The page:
Tuesday, January 08, 2008

Most Hallowed Ground

It was one of those epoch moments for me to finally get to Gettysburg just before Christmas. I have dreamed of going for years - really - and finally making it there felt very much like a home coming. I always feel very proud visiting the Mall and Capitol in Washington, DC, but I don't think I ever felt more American - and more love for my country, than I did standing at the crest of Little Round Top, looking out across the Gettysburg battlefield. There is a funny sense of ownership as an American at Gettysburg. I felt like the place belonged to me - belongs to all of us as Americans for whom it was purchased by the conviction and courage of our fellow Americans years ago.

The Gettysburg Address monument - "We can never forget what they did here."

All of American history seems to come together at Gettysburg because of the state monuments all over, and the stories of how they were built throughout the years as America continued to move on but still look back at the defining moments of July 1-3, 1863. It is a funny thing for the people of Gettysburg to live there. They were just a sleepy little hamlet of a thousand people, and then, history came knocking and transformed the place forever.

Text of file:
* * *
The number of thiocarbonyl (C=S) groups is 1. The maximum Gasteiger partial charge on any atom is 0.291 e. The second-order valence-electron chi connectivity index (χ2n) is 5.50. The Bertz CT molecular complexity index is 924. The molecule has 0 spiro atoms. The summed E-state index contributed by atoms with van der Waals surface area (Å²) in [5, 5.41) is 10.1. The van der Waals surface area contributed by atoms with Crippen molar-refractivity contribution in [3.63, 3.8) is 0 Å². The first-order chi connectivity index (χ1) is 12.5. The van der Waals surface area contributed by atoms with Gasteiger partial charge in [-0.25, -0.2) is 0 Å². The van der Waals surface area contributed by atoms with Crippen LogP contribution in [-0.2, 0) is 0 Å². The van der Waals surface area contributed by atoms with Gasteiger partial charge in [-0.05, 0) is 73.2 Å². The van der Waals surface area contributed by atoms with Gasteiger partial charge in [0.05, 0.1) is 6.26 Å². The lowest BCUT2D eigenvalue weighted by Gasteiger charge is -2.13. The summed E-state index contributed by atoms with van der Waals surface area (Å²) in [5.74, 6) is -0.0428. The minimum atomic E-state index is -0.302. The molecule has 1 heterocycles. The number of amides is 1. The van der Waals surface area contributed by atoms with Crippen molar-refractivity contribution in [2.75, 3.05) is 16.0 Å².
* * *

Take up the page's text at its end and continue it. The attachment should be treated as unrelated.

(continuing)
A detail on top of the monument dedicated to the Pennsylvania troops who fought at Gettysburg.

And the locals absolutely know it. Our guide, John, told us with pride that he had been giving the battlefield tour for 45 years. And he was still so full of passion and love for the place, that he gave us an extra hour of tour for free, I think probably because I knew a lot more about the place than most tourists, and he wanted to make sure I saw some cool stuff that he doesn't get to in the regular two hour tour.

My friend Katie and I had an absolutely beautiful day for our nearly five hours of trekking from the Lutheran Seminary to the site of Picket's charge, to Little Round Top and the copse of trees, and then finally ending up in the Union cemetery. It had been raining and freezing every day before, and I was ready to see the battlefield through whipping winds and squinted eyes. But the day was sunny and very temperate for the time of year - about mid 40's. And because the leaves were all off the trees, we could see the battlefield vistas almost without obstruction. It was a perfect day.